On 6 October 1981, President Anwar al-Sadat attended a parade to mark the anniversary of the crossing of the Suez Canal in the 1973 war with Israel. It was also an occasion to display the American, British and French aircraft Egypt had recently acquired: symbols of its realignment with the West after more than two decades as a Soviet ally. Sadat wore a Prussian-style uniform but no bullet-proof vest: it would have ruined the line. Rumours of a plot were in the air, and his vice president, Hosni Mubarak, had warned him not to go. Sadat brushed this off, but when he stood to receive the salute, he was killed in a hail of grenades and bullets, fired by a group of Islamist soldiers in his own army. ‘I have killed Pharaoh, and I do not fear death,’ the lead assassin, a 24-year-old lieutenant, declared. Only eight days later a new pharaoh rose in Egypt, and he has been in power ever since. Hosni Mubarak, who stood beside Sadat at the procession, was an improbable successor: a circumspect career soldier whose appointment to the vice presidency in 1975 had come as a shock to political observers. Born in 1928 in a small village in the Nile River Delta, the son of an inspector in the Ministry of Justice, Mubarak was little known to Egyptians, or even to his colleagues: he was a loner, with no outside interests to speak of, and no taste, or talent, for the rituals of mass politics at which both Nasser and Sadat excelled.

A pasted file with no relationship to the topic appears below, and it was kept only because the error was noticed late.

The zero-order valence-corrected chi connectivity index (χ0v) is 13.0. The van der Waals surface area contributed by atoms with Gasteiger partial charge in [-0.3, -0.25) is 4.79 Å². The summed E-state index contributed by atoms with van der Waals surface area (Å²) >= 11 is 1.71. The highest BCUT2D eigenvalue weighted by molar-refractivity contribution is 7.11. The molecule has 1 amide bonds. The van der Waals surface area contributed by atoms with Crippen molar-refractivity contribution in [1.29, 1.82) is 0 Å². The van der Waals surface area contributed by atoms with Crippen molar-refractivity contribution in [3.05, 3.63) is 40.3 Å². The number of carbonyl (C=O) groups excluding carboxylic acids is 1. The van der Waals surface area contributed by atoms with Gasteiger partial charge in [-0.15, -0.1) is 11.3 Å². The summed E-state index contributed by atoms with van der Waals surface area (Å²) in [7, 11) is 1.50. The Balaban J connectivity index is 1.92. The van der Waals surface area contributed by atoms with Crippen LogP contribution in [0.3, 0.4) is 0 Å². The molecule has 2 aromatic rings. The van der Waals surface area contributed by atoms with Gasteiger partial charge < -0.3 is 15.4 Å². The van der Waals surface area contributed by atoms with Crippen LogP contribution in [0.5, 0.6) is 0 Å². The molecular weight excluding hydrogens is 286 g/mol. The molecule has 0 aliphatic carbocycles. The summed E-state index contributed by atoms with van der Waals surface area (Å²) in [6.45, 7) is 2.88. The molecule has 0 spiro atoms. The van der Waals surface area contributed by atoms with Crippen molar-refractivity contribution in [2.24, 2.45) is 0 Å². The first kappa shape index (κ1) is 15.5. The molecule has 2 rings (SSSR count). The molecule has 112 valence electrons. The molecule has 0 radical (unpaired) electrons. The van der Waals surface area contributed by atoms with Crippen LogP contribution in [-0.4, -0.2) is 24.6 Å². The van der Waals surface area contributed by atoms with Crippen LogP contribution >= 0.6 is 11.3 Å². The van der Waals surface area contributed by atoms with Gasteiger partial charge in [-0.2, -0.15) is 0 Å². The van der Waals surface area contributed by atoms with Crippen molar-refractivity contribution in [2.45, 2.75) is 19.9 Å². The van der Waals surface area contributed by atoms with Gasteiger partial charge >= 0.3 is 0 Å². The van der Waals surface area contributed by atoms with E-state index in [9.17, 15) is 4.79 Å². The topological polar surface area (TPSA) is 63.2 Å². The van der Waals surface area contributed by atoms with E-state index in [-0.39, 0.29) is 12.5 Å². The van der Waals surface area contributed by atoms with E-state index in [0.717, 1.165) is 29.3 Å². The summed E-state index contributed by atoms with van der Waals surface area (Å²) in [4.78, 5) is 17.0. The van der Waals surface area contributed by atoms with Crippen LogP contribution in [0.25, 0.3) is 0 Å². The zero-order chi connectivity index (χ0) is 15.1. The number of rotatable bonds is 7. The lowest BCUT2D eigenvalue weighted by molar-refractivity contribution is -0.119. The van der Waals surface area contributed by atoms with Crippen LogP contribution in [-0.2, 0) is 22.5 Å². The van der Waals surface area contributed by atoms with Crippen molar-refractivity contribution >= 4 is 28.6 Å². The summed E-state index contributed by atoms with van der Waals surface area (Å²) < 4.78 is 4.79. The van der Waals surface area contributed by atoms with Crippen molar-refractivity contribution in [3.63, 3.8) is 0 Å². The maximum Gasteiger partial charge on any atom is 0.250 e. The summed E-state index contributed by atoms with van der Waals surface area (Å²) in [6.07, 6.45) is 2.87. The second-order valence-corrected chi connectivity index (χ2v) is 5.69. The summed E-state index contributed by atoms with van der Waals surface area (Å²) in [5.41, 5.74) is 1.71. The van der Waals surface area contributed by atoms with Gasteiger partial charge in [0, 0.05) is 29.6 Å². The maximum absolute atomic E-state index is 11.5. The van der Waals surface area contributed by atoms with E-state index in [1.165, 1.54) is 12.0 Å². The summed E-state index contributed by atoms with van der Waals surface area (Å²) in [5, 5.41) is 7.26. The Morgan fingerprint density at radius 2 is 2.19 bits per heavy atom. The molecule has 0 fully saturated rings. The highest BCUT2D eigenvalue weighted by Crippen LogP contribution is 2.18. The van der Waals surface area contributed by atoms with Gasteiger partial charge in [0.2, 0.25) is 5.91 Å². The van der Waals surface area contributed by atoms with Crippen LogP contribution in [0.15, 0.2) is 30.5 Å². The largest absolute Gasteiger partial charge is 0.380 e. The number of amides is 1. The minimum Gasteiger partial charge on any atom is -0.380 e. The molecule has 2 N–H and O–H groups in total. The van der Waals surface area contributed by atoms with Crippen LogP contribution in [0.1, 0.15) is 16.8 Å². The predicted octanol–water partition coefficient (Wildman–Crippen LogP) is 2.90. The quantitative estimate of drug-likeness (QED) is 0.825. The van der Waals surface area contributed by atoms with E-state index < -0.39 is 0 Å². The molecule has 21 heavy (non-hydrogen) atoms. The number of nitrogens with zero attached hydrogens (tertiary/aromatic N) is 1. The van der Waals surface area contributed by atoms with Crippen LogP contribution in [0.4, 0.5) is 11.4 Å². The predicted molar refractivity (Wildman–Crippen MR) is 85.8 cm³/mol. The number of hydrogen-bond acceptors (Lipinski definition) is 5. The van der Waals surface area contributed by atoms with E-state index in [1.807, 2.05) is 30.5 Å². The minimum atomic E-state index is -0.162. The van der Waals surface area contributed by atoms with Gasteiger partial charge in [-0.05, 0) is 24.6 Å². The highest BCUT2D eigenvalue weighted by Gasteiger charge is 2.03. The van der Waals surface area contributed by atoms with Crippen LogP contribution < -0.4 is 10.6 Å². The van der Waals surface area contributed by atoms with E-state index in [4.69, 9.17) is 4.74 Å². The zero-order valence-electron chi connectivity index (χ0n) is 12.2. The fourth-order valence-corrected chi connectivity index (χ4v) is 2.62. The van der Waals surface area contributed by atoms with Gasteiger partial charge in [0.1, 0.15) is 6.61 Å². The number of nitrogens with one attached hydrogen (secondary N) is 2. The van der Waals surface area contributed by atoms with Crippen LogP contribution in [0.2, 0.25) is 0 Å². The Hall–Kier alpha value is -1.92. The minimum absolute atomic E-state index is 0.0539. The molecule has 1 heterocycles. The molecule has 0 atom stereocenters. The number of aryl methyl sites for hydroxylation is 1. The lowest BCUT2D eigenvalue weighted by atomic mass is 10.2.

more from Adam Shatz at the LRB here.